Chris Arnold reports on the new confluence of pressures on the nation’s renters as the pandemic recedes even as the economic destruction lingers.
The article reports the number of U.S. renters falling behind on payments and at risk of eviction—a figure Planetizen has been monitoring since the outset of the pandemic and the economic shutdown that followed closely on the heels of COVID-19 to U.S. shores.
The most recent data from the U.S. Census Bureau estimates the number of Americans behind on rent at 7 million. That current figure is all the more pressing due to the scheduled expiration of the eviction moratorium by the Centers for Disease Control and prevention at the end of the month—a measure of protection despite legal setbacks and threat of expiration (the moratorium has already been extended on several occasions).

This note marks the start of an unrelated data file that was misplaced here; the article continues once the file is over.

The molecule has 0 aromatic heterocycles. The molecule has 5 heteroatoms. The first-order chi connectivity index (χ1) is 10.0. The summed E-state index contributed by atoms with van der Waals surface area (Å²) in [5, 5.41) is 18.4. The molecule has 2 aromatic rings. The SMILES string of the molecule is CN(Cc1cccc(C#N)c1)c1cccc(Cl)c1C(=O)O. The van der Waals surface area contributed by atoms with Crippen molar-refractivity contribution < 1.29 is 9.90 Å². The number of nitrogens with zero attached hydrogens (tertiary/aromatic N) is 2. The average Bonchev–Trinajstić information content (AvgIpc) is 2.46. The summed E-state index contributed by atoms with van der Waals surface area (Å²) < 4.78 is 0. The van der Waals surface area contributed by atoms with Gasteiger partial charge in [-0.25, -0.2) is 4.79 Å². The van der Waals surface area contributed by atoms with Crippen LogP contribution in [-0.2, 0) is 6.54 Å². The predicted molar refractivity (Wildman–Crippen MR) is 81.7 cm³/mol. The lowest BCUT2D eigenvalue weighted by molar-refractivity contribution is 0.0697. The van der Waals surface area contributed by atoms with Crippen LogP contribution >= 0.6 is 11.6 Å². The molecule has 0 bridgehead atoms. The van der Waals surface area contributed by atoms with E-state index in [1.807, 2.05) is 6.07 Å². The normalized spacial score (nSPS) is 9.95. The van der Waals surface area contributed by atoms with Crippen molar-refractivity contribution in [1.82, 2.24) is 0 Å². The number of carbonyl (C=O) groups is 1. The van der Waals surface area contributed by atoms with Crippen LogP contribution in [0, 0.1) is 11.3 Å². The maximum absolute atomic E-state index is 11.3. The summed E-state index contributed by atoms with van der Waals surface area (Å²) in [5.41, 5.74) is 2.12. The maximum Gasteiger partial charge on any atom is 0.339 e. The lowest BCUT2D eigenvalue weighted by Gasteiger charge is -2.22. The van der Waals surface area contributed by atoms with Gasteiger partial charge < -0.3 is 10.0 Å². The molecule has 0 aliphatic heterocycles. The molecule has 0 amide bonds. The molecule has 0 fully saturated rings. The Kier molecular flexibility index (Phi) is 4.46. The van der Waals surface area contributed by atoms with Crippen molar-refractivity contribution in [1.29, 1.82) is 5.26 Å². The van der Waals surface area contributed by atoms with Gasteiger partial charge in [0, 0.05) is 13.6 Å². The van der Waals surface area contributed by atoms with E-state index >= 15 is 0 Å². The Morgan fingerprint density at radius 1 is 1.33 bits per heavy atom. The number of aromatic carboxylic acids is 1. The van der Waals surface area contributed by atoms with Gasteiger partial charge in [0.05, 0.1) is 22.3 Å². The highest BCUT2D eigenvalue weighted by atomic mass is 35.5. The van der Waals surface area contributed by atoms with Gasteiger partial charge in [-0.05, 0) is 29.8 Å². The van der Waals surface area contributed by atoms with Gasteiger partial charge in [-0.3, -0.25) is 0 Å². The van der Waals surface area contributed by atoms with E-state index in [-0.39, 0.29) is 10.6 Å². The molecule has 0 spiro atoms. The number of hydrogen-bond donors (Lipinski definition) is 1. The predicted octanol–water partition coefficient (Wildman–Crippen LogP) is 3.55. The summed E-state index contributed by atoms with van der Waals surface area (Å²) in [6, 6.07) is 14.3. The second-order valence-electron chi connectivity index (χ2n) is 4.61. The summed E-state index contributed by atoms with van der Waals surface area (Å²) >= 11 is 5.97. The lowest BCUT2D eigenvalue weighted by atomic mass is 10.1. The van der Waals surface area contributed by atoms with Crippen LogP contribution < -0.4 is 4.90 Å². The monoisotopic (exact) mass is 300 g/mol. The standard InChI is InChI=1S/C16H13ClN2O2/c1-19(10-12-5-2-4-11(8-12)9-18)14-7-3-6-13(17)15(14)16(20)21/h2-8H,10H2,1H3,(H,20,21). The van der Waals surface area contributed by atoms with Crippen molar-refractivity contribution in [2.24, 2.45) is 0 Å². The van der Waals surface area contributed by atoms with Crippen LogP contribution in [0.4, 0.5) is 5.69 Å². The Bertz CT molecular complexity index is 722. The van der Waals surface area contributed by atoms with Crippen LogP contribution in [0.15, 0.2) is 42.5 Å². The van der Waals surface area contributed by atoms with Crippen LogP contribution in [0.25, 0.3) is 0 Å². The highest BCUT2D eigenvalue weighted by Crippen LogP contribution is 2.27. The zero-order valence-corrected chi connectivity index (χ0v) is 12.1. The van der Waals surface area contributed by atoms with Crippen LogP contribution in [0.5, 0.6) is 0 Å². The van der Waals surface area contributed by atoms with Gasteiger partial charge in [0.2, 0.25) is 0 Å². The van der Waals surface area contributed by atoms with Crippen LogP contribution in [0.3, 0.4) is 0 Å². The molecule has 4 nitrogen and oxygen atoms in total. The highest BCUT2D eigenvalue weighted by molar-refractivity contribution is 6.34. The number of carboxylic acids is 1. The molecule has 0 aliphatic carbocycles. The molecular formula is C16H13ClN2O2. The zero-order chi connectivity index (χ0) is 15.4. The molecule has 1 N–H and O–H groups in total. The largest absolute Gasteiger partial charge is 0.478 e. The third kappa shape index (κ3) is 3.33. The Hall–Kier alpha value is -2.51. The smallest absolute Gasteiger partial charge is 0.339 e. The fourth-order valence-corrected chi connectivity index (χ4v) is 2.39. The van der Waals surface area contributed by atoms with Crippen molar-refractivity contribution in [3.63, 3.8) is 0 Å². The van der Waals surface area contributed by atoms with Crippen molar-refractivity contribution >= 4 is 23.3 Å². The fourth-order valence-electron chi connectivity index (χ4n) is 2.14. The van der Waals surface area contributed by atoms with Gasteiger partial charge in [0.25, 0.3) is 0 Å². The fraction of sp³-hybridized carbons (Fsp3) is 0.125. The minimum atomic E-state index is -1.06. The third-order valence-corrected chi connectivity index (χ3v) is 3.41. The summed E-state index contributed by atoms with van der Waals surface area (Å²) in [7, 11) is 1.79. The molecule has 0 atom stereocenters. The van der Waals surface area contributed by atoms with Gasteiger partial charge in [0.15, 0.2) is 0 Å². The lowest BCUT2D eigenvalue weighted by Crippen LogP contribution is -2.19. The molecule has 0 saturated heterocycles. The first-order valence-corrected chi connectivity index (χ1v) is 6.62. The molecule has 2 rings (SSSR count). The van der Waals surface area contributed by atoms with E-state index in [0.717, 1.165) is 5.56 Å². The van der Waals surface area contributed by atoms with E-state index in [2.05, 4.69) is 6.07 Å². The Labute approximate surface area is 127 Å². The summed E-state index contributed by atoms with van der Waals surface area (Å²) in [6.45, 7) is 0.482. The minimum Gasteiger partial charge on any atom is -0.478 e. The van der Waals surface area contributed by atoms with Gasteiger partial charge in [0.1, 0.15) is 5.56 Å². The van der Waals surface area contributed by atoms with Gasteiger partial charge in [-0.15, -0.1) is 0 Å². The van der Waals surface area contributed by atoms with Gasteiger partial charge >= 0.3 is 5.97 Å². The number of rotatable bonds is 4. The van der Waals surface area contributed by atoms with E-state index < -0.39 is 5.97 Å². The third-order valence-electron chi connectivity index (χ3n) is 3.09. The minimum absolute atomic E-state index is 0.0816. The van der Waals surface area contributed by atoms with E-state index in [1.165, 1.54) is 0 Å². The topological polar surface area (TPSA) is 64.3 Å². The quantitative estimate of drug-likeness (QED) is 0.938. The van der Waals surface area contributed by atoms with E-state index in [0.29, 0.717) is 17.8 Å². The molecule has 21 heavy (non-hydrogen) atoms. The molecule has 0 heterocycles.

As shared on Planetizen in May, the federal government’s large allotments of rent relief during the pandemic are arriving too late because of bureaucratic logjams. Arnold’s article starts with an anecdote from a renter experiencing exactly this scenario and explores the consequences of the inefficiency of rent relief during the pandemic.